Meditation, gene expression, and the relaxation response
Regular meditation practice can alter a person’s gene expression in the exact opposite way that happens during a “flight or flight” stress response, according to a new study.
According to the study's findings, the specific genes turned on during meditation include those related to energy metabolism, insulin secretion, mitochondrial function and telomere maintenance; the genes related to inflammation are turned off during meditation. The results were more pronounced and consistent among long-term practitioners, supporting the notion that the effects of the “relaxation response” become stronger with practice (typically two times a day for 10-20 minutes.)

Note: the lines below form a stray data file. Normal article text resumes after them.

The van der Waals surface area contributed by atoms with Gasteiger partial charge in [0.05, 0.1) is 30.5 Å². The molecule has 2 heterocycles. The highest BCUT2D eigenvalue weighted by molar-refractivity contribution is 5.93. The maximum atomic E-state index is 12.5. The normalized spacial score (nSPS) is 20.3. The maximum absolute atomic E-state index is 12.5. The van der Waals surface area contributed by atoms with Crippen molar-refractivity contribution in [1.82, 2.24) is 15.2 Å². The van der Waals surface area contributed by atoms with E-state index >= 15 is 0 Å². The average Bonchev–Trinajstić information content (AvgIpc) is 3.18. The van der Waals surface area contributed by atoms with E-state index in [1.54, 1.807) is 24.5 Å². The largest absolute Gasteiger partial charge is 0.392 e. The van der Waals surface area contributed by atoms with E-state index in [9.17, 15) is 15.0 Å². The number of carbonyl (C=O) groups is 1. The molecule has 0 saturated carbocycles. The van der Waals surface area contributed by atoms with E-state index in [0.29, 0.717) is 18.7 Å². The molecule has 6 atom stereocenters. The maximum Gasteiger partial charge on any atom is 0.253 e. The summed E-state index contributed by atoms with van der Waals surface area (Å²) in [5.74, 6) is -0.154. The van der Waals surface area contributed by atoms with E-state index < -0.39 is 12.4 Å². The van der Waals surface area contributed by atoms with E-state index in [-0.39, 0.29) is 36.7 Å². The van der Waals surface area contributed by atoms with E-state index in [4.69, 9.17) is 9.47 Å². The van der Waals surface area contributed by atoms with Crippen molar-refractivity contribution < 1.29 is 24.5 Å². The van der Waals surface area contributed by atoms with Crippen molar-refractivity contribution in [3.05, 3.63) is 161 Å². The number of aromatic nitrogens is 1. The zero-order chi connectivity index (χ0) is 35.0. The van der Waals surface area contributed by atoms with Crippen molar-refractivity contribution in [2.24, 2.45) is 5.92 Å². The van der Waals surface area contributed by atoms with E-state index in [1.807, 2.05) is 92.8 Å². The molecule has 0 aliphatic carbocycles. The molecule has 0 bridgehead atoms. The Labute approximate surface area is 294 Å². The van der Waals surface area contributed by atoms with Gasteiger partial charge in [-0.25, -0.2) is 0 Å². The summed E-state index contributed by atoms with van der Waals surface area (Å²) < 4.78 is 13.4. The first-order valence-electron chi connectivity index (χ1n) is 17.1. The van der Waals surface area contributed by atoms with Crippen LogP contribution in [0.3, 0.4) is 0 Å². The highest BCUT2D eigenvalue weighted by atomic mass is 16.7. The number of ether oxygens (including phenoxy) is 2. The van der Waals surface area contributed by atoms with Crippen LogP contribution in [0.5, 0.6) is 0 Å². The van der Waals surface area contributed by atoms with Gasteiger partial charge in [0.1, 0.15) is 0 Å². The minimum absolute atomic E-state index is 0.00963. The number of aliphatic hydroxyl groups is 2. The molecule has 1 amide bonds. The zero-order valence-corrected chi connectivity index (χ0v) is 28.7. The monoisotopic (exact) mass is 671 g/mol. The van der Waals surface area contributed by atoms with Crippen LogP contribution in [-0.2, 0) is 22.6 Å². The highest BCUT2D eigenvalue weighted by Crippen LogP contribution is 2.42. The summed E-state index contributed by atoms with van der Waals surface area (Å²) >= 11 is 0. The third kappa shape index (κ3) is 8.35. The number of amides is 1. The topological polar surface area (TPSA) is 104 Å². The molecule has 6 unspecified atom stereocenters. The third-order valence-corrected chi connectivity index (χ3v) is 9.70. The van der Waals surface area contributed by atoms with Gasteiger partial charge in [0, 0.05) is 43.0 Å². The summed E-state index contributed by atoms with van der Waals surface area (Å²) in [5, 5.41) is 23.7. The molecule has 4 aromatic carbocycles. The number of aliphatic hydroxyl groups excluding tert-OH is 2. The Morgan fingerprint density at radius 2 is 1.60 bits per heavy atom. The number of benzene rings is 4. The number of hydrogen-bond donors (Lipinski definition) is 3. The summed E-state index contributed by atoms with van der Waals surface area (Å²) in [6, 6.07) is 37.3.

The study’s authors say that this suggests that meditation isn’t just about relaxation; rather, meditators experience a “specific genomic response” that can counteract the damage that stress can inflict on genes.
These findings add to a body of work that suggests that yoga, prayer, mantra recitation, and other meditative practices are related to decreased anxiety and depression as well as provide protection against hypertension, cardiovascular disease, and stress-exacerbated forms of cancer.